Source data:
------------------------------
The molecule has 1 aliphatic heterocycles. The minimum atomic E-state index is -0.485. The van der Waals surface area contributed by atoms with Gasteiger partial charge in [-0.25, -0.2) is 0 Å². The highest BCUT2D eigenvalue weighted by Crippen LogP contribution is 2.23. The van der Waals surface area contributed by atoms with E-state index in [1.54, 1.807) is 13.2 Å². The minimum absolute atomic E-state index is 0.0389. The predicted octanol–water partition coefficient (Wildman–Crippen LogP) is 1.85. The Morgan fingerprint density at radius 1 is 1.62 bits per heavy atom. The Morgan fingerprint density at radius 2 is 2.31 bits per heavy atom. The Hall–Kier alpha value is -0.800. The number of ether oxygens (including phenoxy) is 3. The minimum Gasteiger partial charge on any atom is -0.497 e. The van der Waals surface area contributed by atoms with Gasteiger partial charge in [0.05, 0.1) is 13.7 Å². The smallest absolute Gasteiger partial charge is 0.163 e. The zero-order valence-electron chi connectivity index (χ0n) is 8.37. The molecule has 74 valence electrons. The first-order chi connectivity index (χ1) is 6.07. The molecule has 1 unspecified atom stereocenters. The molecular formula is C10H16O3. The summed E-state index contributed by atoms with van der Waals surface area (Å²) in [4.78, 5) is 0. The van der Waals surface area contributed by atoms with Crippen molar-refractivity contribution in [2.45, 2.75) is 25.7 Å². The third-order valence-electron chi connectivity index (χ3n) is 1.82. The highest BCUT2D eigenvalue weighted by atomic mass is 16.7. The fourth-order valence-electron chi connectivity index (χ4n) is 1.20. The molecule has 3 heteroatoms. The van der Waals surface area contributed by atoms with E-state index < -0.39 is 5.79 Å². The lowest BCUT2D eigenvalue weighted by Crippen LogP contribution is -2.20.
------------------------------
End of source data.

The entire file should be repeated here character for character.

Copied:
The molecule has 1 aliphatic heterocycles. The minimum atomic E-state index is -0.485. The van der Waals surface area contributed by atoms with Gasteiger partial charge in [-0.25, -0.2) is 0 Å². The highest BCUT2D eigenvalue weighted by Crippen LogP contribution is 2.23. The van der Waals surface area contributed by atoms with E-state index in [1.54, 1.807) is 13.2 Å². The minimum absolute atomic E-state index is 0.0389. The predicted octanol–water partition coefficient (Wildman–Crippen LogP) is 1.85. The Morgan fingerprint density at radius 1 is 1.62 bits per heavy atom. The Morgan fingerprint density at radius 2 is 2.31 bits per heavy atom. The Hall–Kier alpha value is -0.800. The number of ether oxygens (including phenoxy) is 3. The minimum Gasteiger partial charge on any atom is -0.497 e. The van der Waals surface area contributed by atoms with Gasteiger partial charge in [0.05, 0.1) is 13.7 Å². The smallest absolute Gasteiger partial charge is 0.163 e. The zero-order valence-electron chi connectivity index (χ0n) is 8.37. The molecule has 74 valence electrons. The first-order chi connectivity index (χ1) is 6.07. The molecule has 1 unspecified atom stereocenters. The molecular formula is C10H16O3. The summed E-state index contributed by atoms with van der Waals surface area (Å²) in [4.78, 5) is 0. The van der Waals surface area contributed by atoms with Crippen molar-refractivity contribution in [2.45, 2.75) is 25.7 Å². The third-order valence-electron chi connectivity index (χ3n) is 1.82. The highest BCUT2D eigenvalue weighted by atomic mass is 16.7. The fourth-order valence-electron chi connectivity index (χ4n) is 1.20. The molecule has 3 heteroatoms. The van der Waals surface area contributed by atoms with E-state index < -0.39 is 5.79 Å². The lowest BCUT2D eigenvalue weighted by Crippen LogP contribution is -2.20.